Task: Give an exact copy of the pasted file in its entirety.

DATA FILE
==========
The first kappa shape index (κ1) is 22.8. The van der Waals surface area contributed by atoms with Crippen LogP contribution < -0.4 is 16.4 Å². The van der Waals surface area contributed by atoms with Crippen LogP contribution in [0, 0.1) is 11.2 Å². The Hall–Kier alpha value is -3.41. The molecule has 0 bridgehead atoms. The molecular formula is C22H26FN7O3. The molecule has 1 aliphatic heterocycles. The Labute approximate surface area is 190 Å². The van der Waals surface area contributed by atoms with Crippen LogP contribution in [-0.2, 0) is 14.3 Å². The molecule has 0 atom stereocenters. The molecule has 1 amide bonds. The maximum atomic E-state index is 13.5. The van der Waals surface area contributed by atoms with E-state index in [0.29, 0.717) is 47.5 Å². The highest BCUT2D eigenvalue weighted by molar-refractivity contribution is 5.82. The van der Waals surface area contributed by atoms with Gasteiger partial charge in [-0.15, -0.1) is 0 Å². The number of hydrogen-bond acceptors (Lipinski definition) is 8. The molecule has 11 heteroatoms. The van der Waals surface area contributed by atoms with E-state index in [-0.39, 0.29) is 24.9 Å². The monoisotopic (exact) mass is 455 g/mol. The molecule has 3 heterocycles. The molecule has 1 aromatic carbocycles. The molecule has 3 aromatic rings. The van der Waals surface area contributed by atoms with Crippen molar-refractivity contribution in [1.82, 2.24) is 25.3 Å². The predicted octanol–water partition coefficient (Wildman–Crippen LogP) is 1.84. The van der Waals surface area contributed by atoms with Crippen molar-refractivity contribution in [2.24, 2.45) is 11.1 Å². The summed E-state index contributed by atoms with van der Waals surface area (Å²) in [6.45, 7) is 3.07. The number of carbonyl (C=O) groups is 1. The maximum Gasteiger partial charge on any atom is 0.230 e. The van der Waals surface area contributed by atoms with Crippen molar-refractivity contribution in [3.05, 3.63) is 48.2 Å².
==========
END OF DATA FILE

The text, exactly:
The first kappa shape index (κ1) is 22.8. The van der Waals surface area contributed by atoms with Crippen LogP contribution < -0.4 is 16.4 Å². The van der Waals surface area contributed by atoms with Crippen LogP contribution in [0, 0.1) is 11.2 Å². The Hall–Kier alpha value is -3.41. The molecule has 0 bridgehead atoms. The molecular formula is C22H26FN7O3. The molecule has 1 aliphatic heterocycles. The Labute approximate surface area is 190 Å². The van der Waals surface area contributed by atoms with Crippen LogP contribution in [-0.2, 0) is 14.3 Å². The molecule has 0 atom stereocenters. The molecule has 1 amide bonds. The maximum atomic E-state index is 13.5. The van der Waals surface area contributed by atoms with E-state index in [0.29, 0.717) is 47.5 Å². The highest BCUT2D eigenvalue weighted by molar-refractivity contribution is 5.82. The van der Waals surface area contributed by atoms with Gasteiger partial charge in [-0.15, -0.1) is 0 Å². The number of hydrogen-bond acceptors (Lipinski definition) is 8. The molecule has 11 heteroatoms. The van der Waals surface area contributed by atoms with E-state index in [-0.39, 0.29) is 24.9 Å². The monoisotopic (exact) mass is 455 g/mol. The molecule has 3 heterocycles. The molecule has 1 aromatic carbocycles. The molecule has 3 aromatic rings. The van der Waals surface area contributed by atoms with Crippen molar-refractivity contribution in [1.82, 2.24) is 25.3 Å². The predicted octanol–water partition coefficient (Wildman–Crippen LogP) is 1.84. The van der Waals surface area contributed by atoms with Crippen molar-refractivity contribution in [2.24, 2.45) is 11.1 Å². The summed E-state index contributed by atoms with van der Waals surface area (Å²) in [6.45, 7) is 3.07. The number of carbonyl (C=O) groups is 1. The maximum Gasteiger partial charge on any atom is 0.230 e. The van der Waals surface area contributed by atoms with Crippen molar-refractivity contribution in [3.05, 3.63) is 48.2 Å².